Henry Morgenthau, the ambassador of the United States (1913-1916) to the Ottoman Empire, stated that the policies of the Turkish government led to “outrageous terrorizing, cruel torturing, driving of women into harems, debauchery of innocent girls, the sale of many of them at 80 cents each, the murdering of hundreds of thousands and the deportation to and starvation in the desert of other hundreds of thousands, [and] the destruction of hundreds of villages and many cities”, all part of “the willful execution”
Comments and areas covered by The Genocide of the Ottoman Greeks
“The period of transition from the collapse of the Ottoman Empire to the foundation of the Turkish Republic was characterized by a number of processes largely guided by a narrow elite that aimed at constructing a modern, national state. One of these processes was the deliberate and planned elimination, indeed extermination, of the Christian (and certain other) minorities. According to demographic studies, the numbers are stark: In 1912 the areas of Asia Minor and Thrace were inhabited by about 4-5 million Christians and 7-8 million Muslims; by 1923 only 250-300,000 Christians remained.”
“Raphael Lemkin, the legal scholar who introduced the term genocide into international law, formulated his early ideas on the definition of this war crime by studying the destruction of the Christians of Asia Minor, while the distinguished Turcologist Neoklis Sarris has noted that the annihilation of the Christian minorities represented an integral element in the formation of the Turkish Republic. As the editors of this volume note the 2007 resolution by the International Association of Genocide Scholars, recognizing the Greek and Assyrian Genocides suggests a wider range of victim groups. This volume therefore represents an effort to provide an outline and a direction of a more extensive study of the deliberate destruction and elimination of a Greek presence that spanned over three millennia, in the space that became the Turkish Republic.” [http://www.greek-genocide.org/iags_resolution.html]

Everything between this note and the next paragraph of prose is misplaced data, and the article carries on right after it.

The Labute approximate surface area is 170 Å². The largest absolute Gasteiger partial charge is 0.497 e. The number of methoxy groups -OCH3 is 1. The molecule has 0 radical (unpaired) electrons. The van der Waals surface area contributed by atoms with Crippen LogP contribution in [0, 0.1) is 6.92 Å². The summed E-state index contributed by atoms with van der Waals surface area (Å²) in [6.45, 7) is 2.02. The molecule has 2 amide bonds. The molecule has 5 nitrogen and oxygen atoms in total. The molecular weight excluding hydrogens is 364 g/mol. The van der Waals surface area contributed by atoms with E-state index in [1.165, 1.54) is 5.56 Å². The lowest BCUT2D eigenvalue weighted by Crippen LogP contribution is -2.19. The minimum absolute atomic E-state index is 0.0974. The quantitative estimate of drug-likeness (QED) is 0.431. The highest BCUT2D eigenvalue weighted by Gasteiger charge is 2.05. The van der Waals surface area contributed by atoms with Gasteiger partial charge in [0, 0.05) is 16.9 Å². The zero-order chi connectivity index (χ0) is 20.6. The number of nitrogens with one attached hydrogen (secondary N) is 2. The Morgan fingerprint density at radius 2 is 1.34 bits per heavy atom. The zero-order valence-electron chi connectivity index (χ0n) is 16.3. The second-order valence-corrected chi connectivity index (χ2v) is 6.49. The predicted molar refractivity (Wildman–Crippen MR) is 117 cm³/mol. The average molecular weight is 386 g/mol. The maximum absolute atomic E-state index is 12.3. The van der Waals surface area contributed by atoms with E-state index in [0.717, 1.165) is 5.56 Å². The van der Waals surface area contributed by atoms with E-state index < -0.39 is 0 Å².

“The last two decades have seen a massive amount of research of the genocide of the Armenian population in the Ottoman/Turkish space. Much less scholarly work has been done on the genocide of the Greeks of Asia Minor and Thrace; there are many reasons for this, including the fact that Turkish governments have been successful in intimidating diplomats in the context of Turkish-Greek relations of the last generation, and of subverting academic integrity (inducing some scholars to make a career as denialists supported by international NGOs, all in the name of countering nationalism).”
“The volume includes article contributions on the areas subtitled: Historical Overview, Documentation, Interpretation; Representations and Law; Genocide Education; Memorialization; Conceptualization; and a very extensive Bibliography”
This book is essential reading for all people who are concerned about the genocide of Christians by Turkish rulers. The denial of the genocide encouraged Adolf Hitler because he stated “Who, after all, speaks today of the annihilation of the Armenians? Therefore, the book called The Genocide of the Ottoman Greeks is a must read in order to fully understand the brutal reality of what happened to the Ottoman Greeks and other minorities.
This review first appeared in the Modern Tokyo Times